Hello Fellow MOOCers,
Welcome to Improving Teacher-Student Relationships. We are excited that over 800 of you have decided to join us for this course. We have spent the summer curating resources for this MOOC. It has been a wonderful intellectual journey for us. We hope it becomes a rewarding endeavor for you and helps you improve the relationships in your classroom.
While Mr. Thomas is an experienced online educator, I have been more of a traditional classroom teacher throughout my career. Last year, I became a 1:1 iPad educator, which not only helped me lower my class fail rate by 50%, but also helped me forge deeper relationships with my students.
I have used student surveys for years. We will talk more about them in Week Three. Classroom surveys have definitely helped me learn what is important to my students. Last year, working in a 1:1 environment also helped me personalize education and connect with more students. For the first five weeks of the semester, I had a student who I will call Valerie (not her real name). I knew she was very smart, but she wasn’t engaged in class, wasn’t completing her classwork, and wasn’t doing any of my homework. She was painfully shy and would not interact with me or the other students.
After a survey revealed that approximately 90 percent of my students had internet access at home, I started offering extra-credit assignments online. To my surprise, Valerie became my early adopter. She started posting to the class discussion boards even though she would never contribute to discussions in class. She began participating in virtual field trips and engaged in every online assignment that I offered. Within five weeks, her grade had gone from an F to a C and it was rising each week.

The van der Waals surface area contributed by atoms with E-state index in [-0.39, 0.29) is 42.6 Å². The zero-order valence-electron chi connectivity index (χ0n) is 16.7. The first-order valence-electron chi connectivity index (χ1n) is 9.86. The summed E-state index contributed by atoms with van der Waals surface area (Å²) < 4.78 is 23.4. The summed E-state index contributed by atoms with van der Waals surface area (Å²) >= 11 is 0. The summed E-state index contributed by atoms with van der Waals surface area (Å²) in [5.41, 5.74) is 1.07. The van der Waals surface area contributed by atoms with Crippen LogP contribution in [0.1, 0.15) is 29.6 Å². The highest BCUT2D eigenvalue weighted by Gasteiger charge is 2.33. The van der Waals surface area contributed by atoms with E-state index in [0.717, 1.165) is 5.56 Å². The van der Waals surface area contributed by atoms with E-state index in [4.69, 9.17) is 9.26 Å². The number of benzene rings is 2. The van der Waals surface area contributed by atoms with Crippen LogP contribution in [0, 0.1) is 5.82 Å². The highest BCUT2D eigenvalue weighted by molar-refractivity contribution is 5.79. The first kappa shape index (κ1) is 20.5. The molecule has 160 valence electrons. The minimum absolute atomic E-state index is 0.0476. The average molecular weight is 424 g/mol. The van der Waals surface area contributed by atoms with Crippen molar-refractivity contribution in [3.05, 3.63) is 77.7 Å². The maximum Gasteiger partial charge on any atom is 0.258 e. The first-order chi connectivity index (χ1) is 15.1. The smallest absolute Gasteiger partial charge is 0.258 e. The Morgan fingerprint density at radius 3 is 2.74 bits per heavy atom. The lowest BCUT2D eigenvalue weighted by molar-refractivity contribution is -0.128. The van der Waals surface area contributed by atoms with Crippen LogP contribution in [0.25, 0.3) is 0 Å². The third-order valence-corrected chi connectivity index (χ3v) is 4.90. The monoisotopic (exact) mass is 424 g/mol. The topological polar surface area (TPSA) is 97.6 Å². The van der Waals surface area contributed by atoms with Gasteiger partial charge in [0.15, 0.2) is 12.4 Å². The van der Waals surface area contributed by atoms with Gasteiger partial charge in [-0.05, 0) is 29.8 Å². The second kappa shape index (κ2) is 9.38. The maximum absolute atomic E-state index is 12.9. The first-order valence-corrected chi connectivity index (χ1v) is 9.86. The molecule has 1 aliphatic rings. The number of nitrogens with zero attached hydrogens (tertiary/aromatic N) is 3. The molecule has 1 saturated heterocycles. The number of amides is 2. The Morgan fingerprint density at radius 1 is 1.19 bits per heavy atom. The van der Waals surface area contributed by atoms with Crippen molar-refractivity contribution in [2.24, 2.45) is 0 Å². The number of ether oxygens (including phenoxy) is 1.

I began talking to her about comments she had made online. It was evident that she understood the World History readings and could connect the materials to modern day problems. One day, I lobbed a softball her way by asking her a question she had answered on the discussion board. One of my particularly domineering student’s head swiveled in astonishment as Valerie completed her answer. “You know how to talk and you know what you are talking about,” he gasped. I saw a little flash of a smile slide across her face and she never looked back. Although, Valerie never blossomed into what I would call an extrovert, she began actively participating in most class activities and finished the year with the highest grade in the class.
As I reflected on the year, I realized that if it weren’t for the 1:1 environment, I probably would have written Valerie off and she most likely would have failed my course. I was only able to reach her via online methods. After we built a virtual relationship, she felt comfortable enough to establish a real relationship. This school year, I was pleased to see Valerie hanging out on the quad with another student from our class. She has turned her high school life around.
Teaching can be such a rewarding profession, but it is not easy. Sometimes students make it near impossible to build positive relationships with them. I know I am frequently haunted by thoughts of the students that I have been unable to reach. We all know what life is like for high school dropouts. Educators save lives one at a time. I hope this course helps you find and connect with the Valeries in your classes. I look forward to spending the next six weeks with you.